Since the beginning of the pandemic, the industry faced several challenges such as massive negative demand shocks, supply chain disruptions, a steep decrease in foreign and domestic trade, and overall reduced mobility.

Martin Dorsman, ECSA's Secretary General commented that

ECSA’s proposal for a recovery package consists of short-term measures aimed at the continuity of hard hit segments of the EU shipping industry and medium- and long-term measures supporting the decarbonisation and greening of the EU shipping industry.

Thus, ECSA expressed some of its expectations, concerns and opportunities in the newly-published document.

Its input and priorities document also expresses the industry's deep concerns about the contradictions of the extension of the Emissions Trading System to the maritime sector as an identified possibility of future EU own resources.

Concrete support measures:

  1. The EU to develop guidance for EU Member States and banks, recognising its competence and respecting applicable national public and private legal frameworks and conditions, on solvency and liquidity related measures (could be linked to Pillar 2) to overcome short term issues.
  2. Member states should be encouraged to seriously step up with investments in future proof port infrastructure and more specifically bunker infrastructure, such as for On shore Power Supply OPS.
  3. The EU’s TEN-T policy, and more particularly the Motorways of the Sea concept and the positive modal shift it can bring, should be updated,  made more flexible and maximised to ensure the realisation of a resilient and sustainable EU transportation network, with the shipping sector being an important element in that.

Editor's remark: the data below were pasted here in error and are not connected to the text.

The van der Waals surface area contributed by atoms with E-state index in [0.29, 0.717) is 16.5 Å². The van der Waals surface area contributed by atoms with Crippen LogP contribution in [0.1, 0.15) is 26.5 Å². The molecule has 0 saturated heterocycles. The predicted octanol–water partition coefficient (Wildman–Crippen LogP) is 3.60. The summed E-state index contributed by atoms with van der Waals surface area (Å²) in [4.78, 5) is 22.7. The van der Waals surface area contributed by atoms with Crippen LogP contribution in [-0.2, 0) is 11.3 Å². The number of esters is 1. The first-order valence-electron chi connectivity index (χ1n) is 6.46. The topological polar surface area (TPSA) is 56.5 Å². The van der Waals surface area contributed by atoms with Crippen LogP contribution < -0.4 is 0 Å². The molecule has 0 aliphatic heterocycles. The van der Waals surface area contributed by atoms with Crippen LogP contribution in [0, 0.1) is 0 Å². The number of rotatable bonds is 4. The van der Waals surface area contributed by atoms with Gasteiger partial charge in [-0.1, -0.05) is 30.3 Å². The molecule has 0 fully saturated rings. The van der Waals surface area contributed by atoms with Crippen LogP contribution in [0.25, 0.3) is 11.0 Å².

4. A strong R&D policy (in particular Horizon Europe) which covers the needs of the sector and the important partnerships with other stakeholders in the EU maritime cluster, e.g. copartnership zero-emission waterborne transport can significantly contribute to the long term recovery.
  5. EU and national public tenders that reward innovation can give European shipowners an improved competitive position (e.g. in segments such as dredging and offshore wind.
  6. Stepping up the energy transition by for instance supporting offshore wind developments.
  7. Accelerating the support for development and uptake of digitalisation in shipping, port and logistics ecosystems.
  8. Ensuring, during the implementation process, access of SMEs and mid-cap size companies to the needed instruments.

Mr Dorsman concluded that

European shipping has to be competitive at both global and EU levels. Any new policy actions should support the industry in its decarbonisation commitments and efforts and not unnecessarily and disproportionately put burdens and costs on businesses.

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EU Recovery Package